Home' RTCA Documents for Review : Guidelines for In Situ Eddy Dissipation Rate Contents 12
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The EDR algorithm, as defined in this context, also does not include the method whereby
the calculated EDR data, or data used for the EDR calculation (if the calculation is done
on the ground) is transmitted to the ground processor, as this is dependent upon the aircraft,
airlines, and communications provider. In addition, definition of different downlink rates,
data formats, and “bundling” of reports to conserve communications costs are not within
the defined processor system, as each airline will have unique requirements.
Because of the need to be practical, the EDR algorithm test procedures are specific to a
single aircraft type flying at a specific flight condition. The testing is to be conducted in a
pseudo-operational environment (i.e., not in an operational/in-flight environment). It is
assumed that any changes made by the developer in order to properly adhere to the stated
test requirements to execute the test implementation do not significantly improve the
algorithm performance with respect to the benchmark statistics used in this validation
process, and thus verifies operational comparability.
Developers are responsible for ensuring the operational implementation of their algorithm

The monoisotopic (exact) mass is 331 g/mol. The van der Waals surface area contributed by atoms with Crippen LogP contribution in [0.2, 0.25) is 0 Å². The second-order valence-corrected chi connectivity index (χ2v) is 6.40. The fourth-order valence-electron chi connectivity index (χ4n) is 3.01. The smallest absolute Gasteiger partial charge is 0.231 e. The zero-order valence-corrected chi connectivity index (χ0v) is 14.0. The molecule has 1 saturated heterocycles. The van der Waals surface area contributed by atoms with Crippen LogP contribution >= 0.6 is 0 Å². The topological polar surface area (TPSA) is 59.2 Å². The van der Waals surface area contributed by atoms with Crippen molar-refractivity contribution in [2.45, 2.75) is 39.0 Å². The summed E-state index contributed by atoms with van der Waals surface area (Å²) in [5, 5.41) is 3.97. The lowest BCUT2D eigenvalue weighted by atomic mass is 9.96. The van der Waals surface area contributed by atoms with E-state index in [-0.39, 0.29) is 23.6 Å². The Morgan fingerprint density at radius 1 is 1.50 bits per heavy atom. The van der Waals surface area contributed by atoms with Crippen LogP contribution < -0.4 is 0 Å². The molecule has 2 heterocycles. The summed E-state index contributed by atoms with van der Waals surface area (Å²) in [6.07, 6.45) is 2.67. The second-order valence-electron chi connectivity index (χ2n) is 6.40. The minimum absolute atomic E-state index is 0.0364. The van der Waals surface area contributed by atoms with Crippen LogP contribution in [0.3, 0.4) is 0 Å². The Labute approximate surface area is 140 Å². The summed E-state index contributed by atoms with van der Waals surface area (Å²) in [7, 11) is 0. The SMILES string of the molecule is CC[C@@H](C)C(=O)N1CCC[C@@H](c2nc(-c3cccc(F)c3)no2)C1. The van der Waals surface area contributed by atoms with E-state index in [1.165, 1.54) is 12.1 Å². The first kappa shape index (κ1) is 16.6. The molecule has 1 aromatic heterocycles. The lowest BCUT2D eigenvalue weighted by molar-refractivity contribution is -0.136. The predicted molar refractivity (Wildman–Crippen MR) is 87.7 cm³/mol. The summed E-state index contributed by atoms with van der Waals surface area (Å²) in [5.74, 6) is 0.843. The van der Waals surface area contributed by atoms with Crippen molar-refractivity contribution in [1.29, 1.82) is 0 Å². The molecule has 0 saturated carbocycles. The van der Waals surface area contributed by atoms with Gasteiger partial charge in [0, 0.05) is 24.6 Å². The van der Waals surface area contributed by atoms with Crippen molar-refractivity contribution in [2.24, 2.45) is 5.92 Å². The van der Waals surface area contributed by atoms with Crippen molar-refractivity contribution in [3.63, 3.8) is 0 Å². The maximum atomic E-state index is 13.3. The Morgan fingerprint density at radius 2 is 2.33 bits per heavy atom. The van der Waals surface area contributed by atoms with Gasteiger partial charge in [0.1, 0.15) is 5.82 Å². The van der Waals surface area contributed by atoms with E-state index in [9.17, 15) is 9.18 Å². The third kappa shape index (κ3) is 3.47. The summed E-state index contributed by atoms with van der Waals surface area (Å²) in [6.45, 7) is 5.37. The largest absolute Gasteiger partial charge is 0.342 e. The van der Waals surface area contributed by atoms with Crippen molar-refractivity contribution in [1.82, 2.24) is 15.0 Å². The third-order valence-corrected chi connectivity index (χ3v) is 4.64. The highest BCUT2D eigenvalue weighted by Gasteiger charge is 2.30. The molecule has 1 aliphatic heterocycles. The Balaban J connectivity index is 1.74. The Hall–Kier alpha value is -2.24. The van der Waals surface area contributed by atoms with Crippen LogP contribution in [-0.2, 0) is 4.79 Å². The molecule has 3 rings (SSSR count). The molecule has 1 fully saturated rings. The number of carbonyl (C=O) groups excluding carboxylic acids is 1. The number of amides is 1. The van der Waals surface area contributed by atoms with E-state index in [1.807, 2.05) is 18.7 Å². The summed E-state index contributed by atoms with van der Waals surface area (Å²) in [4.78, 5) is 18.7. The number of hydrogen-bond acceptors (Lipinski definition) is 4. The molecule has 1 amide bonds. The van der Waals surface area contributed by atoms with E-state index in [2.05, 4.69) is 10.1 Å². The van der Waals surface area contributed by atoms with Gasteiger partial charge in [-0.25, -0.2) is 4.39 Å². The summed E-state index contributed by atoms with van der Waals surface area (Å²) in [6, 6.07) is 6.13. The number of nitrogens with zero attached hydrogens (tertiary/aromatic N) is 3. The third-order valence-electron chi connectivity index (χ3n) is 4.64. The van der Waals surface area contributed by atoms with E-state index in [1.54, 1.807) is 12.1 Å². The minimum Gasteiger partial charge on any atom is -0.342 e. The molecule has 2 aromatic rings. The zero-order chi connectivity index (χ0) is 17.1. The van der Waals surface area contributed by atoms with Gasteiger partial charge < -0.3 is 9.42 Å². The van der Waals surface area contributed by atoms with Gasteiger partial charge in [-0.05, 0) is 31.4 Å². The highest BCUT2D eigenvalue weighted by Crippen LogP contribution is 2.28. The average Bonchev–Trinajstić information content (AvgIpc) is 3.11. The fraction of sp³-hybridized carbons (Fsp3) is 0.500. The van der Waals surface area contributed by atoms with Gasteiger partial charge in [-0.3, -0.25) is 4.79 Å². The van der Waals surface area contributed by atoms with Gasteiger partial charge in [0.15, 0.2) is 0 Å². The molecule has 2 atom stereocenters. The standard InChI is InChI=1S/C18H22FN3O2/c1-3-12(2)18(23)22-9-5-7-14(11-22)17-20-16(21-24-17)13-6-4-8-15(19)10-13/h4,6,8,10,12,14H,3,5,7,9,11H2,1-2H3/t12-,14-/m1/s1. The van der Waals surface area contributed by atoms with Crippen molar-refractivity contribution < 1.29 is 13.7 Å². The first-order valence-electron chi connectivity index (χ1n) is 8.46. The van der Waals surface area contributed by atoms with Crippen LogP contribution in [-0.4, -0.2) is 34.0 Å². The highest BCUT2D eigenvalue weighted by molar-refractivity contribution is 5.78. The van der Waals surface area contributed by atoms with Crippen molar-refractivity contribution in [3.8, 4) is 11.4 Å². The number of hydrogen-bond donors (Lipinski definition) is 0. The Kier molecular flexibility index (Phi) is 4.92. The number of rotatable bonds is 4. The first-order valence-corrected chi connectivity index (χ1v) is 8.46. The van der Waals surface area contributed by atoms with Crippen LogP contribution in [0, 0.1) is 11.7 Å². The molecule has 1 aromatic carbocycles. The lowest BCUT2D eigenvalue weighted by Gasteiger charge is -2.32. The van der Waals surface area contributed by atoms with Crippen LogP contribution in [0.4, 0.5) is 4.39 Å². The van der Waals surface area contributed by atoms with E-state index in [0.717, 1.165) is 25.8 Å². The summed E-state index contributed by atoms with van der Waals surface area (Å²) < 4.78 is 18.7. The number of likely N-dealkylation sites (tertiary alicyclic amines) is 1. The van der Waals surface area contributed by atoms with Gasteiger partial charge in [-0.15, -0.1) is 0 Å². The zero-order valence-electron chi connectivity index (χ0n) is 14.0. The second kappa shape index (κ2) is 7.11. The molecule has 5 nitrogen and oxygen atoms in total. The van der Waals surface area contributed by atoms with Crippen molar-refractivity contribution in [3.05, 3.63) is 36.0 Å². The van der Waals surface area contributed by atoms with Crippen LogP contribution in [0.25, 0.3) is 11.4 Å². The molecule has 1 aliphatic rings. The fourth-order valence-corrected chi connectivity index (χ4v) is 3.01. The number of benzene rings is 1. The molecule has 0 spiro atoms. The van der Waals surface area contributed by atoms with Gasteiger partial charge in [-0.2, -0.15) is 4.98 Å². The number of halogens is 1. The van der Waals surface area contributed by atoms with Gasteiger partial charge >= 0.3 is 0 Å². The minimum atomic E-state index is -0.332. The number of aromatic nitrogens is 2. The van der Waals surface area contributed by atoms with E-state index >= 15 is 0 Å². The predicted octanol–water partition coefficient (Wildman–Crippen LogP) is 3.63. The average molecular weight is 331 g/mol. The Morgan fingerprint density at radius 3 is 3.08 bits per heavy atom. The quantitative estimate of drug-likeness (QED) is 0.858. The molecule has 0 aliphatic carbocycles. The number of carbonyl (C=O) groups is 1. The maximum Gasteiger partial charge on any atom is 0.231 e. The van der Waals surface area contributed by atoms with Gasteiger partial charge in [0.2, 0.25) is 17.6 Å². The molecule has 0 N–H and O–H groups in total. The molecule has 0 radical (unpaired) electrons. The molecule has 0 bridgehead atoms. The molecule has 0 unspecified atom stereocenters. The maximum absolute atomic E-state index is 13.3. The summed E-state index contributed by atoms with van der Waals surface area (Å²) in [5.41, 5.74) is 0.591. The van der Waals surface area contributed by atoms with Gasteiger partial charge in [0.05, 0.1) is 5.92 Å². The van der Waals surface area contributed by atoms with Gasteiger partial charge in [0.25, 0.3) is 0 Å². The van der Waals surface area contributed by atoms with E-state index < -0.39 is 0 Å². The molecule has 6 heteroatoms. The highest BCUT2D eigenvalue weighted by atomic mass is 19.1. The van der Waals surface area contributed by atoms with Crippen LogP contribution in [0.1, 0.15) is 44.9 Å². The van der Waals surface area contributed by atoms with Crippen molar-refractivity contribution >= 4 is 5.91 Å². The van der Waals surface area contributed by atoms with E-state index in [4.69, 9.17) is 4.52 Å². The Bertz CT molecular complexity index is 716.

performs correctly; for example, that it uses the correct input data sources, that there is low
sensor noise, that it is properly tuned for the deployed platform, and that the data is of
expected quality. This guidelines document does not attempt to validate in-flight
performance. It is thus assumed that fulfillment of these responsibilities in conjunction
with demonstrating compliance with the validation protocol will establish operational
Because of the dynamic nature of the atmosphere and the complicated aircraft response
process (e.g., different airframes, weight classes, dynamic performance, system set-up
(input rates, etc.)), the algorithm performance requirements presented in this document
assume the following: controls-fixed straight and level flight (i.e., no autopilot), a single
operating condition (i.e., representative cruise), isotropic winds (i.e., the same statistical
properties along the vertical and horizontal axis), and an aircraft simulation based on a
single aircraft system at an 8 hertz (Hz) sampling frequency.
It is therefore assumed that demonstrating comparability of EDR algorithms using the
validation procedure (and thus on the specific datasets contained therein) will ensure
operational comparability of the EDR algorithms in most, if not all, operational contexts.
For example, there are normal conditions under which operational comparability may not
be achievable; these could include times when the aircraft is performing maneuvers such
as banking. Some form of quality control (QC) based on these conditions may be
The goal of the validation test procedures laid out in this document is to ensure the
“operational comparability” of the output values of EDR algorithms. Therefore, any tests
specified within this document are associated with the EDR algorithm itself and the
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